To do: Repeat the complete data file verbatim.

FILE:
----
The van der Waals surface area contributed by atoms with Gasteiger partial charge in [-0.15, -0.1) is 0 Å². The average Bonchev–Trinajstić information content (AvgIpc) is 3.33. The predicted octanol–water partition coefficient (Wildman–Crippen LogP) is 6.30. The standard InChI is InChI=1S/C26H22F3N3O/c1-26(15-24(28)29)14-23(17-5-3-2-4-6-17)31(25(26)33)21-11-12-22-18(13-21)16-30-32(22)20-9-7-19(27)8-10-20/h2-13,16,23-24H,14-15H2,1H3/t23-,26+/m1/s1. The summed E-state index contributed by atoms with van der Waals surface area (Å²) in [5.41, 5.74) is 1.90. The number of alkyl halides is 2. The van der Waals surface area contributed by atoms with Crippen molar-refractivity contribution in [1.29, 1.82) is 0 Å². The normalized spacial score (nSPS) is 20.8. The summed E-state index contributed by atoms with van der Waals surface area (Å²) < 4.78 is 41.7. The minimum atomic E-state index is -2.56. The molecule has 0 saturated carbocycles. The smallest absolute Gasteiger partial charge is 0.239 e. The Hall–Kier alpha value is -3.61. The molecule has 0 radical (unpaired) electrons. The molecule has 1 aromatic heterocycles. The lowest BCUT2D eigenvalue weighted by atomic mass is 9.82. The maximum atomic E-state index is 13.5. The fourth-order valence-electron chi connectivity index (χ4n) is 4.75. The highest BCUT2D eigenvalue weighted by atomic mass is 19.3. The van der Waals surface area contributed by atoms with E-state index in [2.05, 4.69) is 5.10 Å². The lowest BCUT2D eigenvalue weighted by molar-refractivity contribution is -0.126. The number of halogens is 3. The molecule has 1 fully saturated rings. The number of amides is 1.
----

The van der Waals surface area contributed by atoms with Gasteiger partial charge in [-0.15, -0.1) is 0 Å². The average Bonchev–Trinajstić information content (AvgIpc) is 3.33. The predicted octanol–water partition coefficient (Wildman–Crippen LogP) is 6.30. The standard InChI is InChI=1S/C26H22F3N3O/c1-26(15-24(28)29)14-23(17-5-3-2-4-6-17)31(25(26)33)21-11-12-22-18(13-21)16-30-32(22)20-9-7-19(27)8-10-20/h2-13,16,23-24H,14-15H2,1H3/t23-,26+/m1/s1. The summed E-state index contributed by atoms with van der Waals surface area (Å²) in [5.41, 5.74) is 1.90. The number of alkyl halides is 2. The van der Waals surface area contributed by atoms with Crippen molar-refractivity contribution in [1.29, 1.82) is 0 Å². The normalized spacial score (nSPS) is 20.8. The summed E-state index contributed by atoms with van der Waals surface area (Å²) < 4.78 is 41.7. The minimum atomic E-state index is -2.56. The molecule has 0 saturated carbocycles. The smallest absolute Gasteiger partial charge is 0.239 e. The Hall–Kier alpha value is -3.61. The molecule has 0 radical (unpaired) electrons. The molecule has 1 aromatic heterocycles. The lowest BCUT2D eigenvalue weighted by atomic mass is 9.82. The maximum atomic E-state index is 13.5. The fourth-order valence-electron chi connectivity index (χ4n) is 4.75. The highest BCUT2D eigenvalue weighted by atomic mass is 19.3. The van der Waals surface area contributed by atoms with E-state index in [2.05, 4.69) is 5.10 Å². The lowest BCUT2D eigenvalue weighted by molar-refractivity contribution is -0.126. The number of halogens is 3. The molecule has 1 fully saturated rings. The number of amides is 1.